off-white) from the white of the American Wigeon.  The bird then began to feed like those wigeon around it:  it tipped; it did not dive.  When the bird was tipped, I had a good view of its posterior and observed a white band separating the black undertail coverts from the gray sides.  After briefly resting my eyes and checking the field guide for additional identifying characteristics, I was fortunate to again relocate the bird.  It continued to feed at intervals, between which I was able to discern the bird's light (rather than black) breast. Despite its unlikely occurrence in southeastern Louisiana I am convinced by my observations that the bird in question is an adult male Eurasian Wigeon.


Not noted

Similar species:

The bird was not a Redhead, for it had a pale peach forehead and crown identical in extent (though not in exact color) to that of the American Wigeon with which it was swimming and feeding.  The white flank patch and light breast of the bird I observed were also not characteristic of Redhead plumage.  The bird also fed in the same manner as the American Wigeon: by dabbling, not diving or completely submerging.

The bird was not an American Wigeon, for its forehead and crown were not the bright white of the American Wigeon, but rather a pale peach or off-white color (so it appeared in the strong light of late morning).  Also, a very clear distinction was the bird's reddish head; the nearby American wigeon drakes had the white/green/gray pattern that was familiar to me, and the female American wigeon were much plainer in appearance.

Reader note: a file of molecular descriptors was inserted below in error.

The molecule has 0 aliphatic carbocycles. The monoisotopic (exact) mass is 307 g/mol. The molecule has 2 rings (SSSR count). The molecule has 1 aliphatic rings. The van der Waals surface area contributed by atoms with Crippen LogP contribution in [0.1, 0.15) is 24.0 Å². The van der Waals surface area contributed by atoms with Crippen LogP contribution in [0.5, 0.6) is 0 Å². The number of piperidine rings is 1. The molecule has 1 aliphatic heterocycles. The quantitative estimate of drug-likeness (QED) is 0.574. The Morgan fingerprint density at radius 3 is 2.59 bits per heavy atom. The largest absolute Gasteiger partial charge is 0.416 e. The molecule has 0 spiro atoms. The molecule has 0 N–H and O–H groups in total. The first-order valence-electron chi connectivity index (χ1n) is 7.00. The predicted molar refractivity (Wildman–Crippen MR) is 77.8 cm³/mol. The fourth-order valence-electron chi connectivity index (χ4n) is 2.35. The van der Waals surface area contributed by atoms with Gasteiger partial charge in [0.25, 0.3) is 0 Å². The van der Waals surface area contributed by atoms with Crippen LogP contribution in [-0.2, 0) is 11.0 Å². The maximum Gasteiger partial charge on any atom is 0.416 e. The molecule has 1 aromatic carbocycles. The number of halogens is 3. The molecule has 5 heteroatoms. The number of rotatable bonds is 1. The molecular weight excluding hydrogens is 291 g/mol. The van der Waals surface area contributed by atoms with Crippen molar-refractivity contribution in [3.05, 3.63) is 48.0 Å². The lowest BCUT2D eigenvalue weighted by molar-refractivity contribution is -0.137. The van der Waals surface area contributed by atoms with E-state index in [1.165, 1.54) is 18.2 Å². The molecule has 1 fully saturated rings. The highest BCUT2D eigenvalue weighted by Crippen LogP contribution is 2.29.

Photographs or tape recordings obtained?

2 photographs are attached.  They are scanned from 2 slides taken by Gwen Smalley on 14 January 1990 and sent to Gay Gomez shortly thereafter, for documentation purposes; I am grateful to Gwen for her thoughtfulness.  (View the slides in full-screen/slide show mode, and you'll see the Eurasian Wigeon near the center foreground in each.) 

Previous experience with this species: 

This was my first sighting of a Eurasian Wigeon.

However, previous trips to the coast with Dan Purrington, Norton Nelkin, David Muth, and Mac Myers prepared me well to make this discovery.  I remember them commenting as we viewed flocks of American Wigeon to always look carefully to see if there was a "redhead" among them. 

Identification aids:

I used the National Geographic Field Guide to the Birds of North America during and after the observation.

I also described the bird later that day to Dan Purrington and Mac Myers, who seemed to concur with my identification of it.

This description is written from: 

The description is taken from notes made during and immediately after the observation.  I have quoted from the notes in the "Description" section above and have extracted and paraphrased some of the information to conform to the questions and format of this form.

Are you positive of your identification? If not, explain: 


Yes, I am positive of my identification.

Date and time: 

25 March 2010, 4:00 pm